The Zanzibar Project
The Mountain Hands project in Zanzibar aims to provide the residents of Zanzibar education and job training, as well as therapeutic treatments, using Manual Therapy and Alternative Therapies with access to all.
Natumia mikono yangu kutibuaina
mbalibali za matatizo ya kiafya.
Pia ninasomesha jinsi ya kujifunza mbinu hizi za uchuaji.
The Mountain Hands Zanzibar Project opened a manual therapy school from July through October of 2015 on the island of Zanzibar in Tanzania, East Africa. The school offered job training in manual therapy to people that were otherwise unemployed, and treatments to the residents of Zanzibar.
The school was initially opened to evaluate the feasibility of the project, assess the local needs, and begin to develop a model for implementation.
In the pilot project, it was validating to see how manual therapies offered an excellent treatment option for the Zanzibari people. Therapy is inexpensive to administer, it is safe and effective, and the need was broadly encountered. The Zanzibaris have a historical tradition of using hands-on therapies, but in current times there is no formal training for manual therapists, and the modality is not typically used outside of the family. The people of Zanzibar have little or no access to medical care, and manual therapy provided a viable treatment option for musculoskeletal conditions, and as well for some psychological, neurological, and digestive problems.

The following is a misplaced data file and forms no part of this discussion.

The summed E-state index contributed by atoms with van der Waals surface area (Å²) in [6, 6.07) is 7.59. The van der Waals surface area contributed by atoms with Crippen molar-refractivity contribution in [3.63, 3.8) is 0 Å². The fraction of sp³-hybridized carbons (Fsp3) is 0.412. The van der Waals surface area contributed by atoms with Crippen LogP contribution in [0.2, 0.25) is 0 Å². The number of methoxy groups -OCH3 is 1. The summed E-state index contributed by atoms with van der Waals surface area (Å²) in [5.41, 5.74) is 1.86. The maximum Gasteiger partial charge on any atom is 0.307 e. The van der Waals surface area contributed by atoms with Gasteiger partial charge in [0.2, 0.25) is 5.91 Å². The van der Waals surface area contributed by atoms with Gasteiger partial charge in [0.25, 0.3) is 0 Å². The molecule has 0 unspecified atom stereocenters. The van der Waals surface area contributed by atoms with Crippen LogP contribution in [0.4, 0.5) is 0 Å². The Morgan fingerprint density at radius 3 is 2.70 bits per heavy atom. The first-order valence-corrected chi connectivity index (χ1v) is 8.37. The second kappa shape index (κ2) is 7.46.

The school/clinic was offered space in “The Old Dispensary” - a historical building in Stone Town in the town of Zanzibar. The building used to be the hospital, and is centrally located for easy access to all.
Outreach was all word of mouth, the cultural standard, and worked well for the closely-knit population of Stone Town. People made appointments in person or by phone, but due to differing cultural views of ‘time’, people mostly came on a drop-in basis. The length of sessions were modified due to the number of people waiting, or the prayer schedules at the mosques.
Teaching was arranged in modules, and students received credit for each module they completed. Scheduling accommodated students’ varied work, religious, and home requirements, as well as varied dedication levels to the program. Practice was organized as an apprenticeship model and students were paired according to their skill levels.
All coursework was offered in English and basic Swahili, and as needed, further translation was provided by advanced students.
In 2015 I provided training for 10 people who completed from 1 - 10 modules, each lasting about 3 hours. And provided an average of 20 sessions per week to the local population.
The Mountain Hands Zanzibar Project is seeking fiscal sponsorship at this time to support a return to the island. Funding is needed for instructional books, anatomical models and charts, and for massage tables. We also need funding for the rental of office/school space, and local government fees to further establish the project. In 2015, we did not request any financial contributions as the spirit of the project was a needs assessment. Though seed money is needed, the school is increasing its structure, and aims to sustain itself financially using a fee-for-service model.
The project also holds the vision to accommodate other manual therapy providers and teachers, as well as other practitioners utilizing alternative therapies that can be taught and utilized in impoverished settings.